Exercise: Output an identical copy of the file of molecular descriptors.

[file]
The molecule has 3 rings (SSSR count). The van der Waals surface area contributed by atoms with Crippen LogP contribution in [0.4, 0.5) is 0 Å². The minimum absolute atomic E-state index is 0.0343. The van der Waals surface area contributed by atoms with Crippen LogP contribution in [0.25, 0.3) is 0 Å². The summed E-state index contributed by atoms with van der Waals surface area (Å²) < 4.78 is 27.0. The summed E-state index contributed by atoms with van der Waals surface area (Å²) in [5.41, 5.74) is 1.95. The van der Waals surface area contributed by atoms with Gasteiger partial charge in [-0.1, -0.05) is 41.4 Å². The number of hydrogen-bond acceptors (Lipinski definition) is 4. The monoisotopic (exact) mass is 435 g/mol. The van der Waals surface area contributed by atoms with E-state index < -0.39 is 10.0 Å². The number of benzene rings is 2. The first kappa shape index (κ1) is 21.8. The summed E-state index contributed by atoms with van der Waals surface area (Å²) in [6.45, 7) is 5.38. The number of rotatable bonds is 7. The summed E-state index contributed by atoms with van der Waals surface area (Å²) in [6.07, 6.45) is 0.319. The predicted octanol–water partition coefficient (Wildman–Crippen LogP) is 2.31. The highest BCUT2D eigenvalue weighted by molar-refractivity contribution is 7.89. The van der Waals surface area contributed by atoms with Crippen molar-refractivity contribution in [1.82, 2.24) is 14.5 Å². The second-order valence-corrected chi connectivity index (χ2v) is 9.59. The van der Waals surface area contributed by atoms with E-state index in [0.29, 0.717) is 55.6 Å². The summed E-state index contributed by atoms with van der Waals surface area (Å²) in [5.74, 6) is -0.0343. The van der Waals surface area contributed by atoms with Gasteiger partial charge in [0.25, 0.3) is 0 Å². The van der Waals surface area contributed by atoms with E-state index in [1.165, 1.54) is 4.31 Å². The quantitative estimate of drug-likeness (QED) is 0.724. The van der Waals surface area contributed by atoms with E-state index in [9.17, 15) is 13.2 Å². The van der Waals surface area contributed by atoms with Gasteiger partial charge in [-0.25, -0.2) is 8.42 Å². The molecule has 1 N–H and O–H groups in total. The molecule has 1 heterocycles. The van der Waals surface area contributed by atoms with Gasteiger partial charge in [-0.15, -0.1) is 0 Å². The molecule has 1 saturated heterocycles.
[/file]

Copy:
The molecule has 3 rings (SSSR count). The van der Waals surface area contributed by atoms with Crippen LogP contribution in [0.4, 0.5) is 0 Å². The minimum absolute atomic E-state index is 0.0343. The van der Waals surface area contributed by atoms with Crippen LogP contribution in [0.25, 0.3) is 0 Å². The summed E-state index contributed by atoms with van der Waals surface area (Å²) < 4.78 is 27.0. The summed E-state index contributed by atoms with van der Waals surface area (Å²) in [5.41, 5.74) is 1.95. The van der Waals surface area contributed by atoms with Gasteiger partial charge in [-0.1, -0.05) is 41.4 Å². The number of hydrogen-bond acceptors (Lipinski definition) is 4. The monoisotopic (exact) mass is 435 g/mol. The van der Waals surface area contributed by atoms with E-state index < -0.39 is 10.0 Å². The number of benzene rings is 2. The first kappa shape index (κ1) is 21.8. The summed E-state index contributed by atoms with van der Waals surface area (Å²) in [6.45, 7) is 5.38. The number of rotatable bonds is 7. The summed E-state index contributed by atoms with van der Waals surface area (Å²) in [6.07, 6.45) is 0.319. The predicted octanol–water partition coefficient (Wildman–Crippen LogP) is 2.31. The highest BCUT2D eigenvalue weighted by molar-refractivity contribution is 7.89. The van der Waals surface area contributed by atoms with Crippen molar-refractivity contribution in [1.82, 2.24) is 14.5 Å². The second-order valence-corrected chi connectivity index (χ2v) is 9.59. The van der Waals surface area contributed by atoms with E-state index in [0.29, 0.717) is 55.6 Å². The summed E-state index contributed by atoms with van der Waals surface area (Å²) in [5.74, 6) is -0.0343. The van der Waals surface area contributed by atoms with Gasteiger partial charge in [0.25, 0.3) is 0 Å². The van der Waals surface area contributed by atoms with E-state index in [1.165, 1.54) is 4.31 Å². The quantitative estimate of drug-likeness (QED) is 0.724. The van der Waals surface area contributed by atoms with E-state index in [9.17, 15) is 13.2 Å². The van der Waals surface area contributed by atoms with Gasteiger partial charge in [-0.25, -0.2) is 8.42 Å². The molecule has 1 N–H and O–H groups in total. The molecule has 1 heterocycles. The van der Waals surface area contributed by atoms with Gasteiger partial charge in [-0.15, -0.1) is 0 Å². The molecule has 1 saturated heterocycles.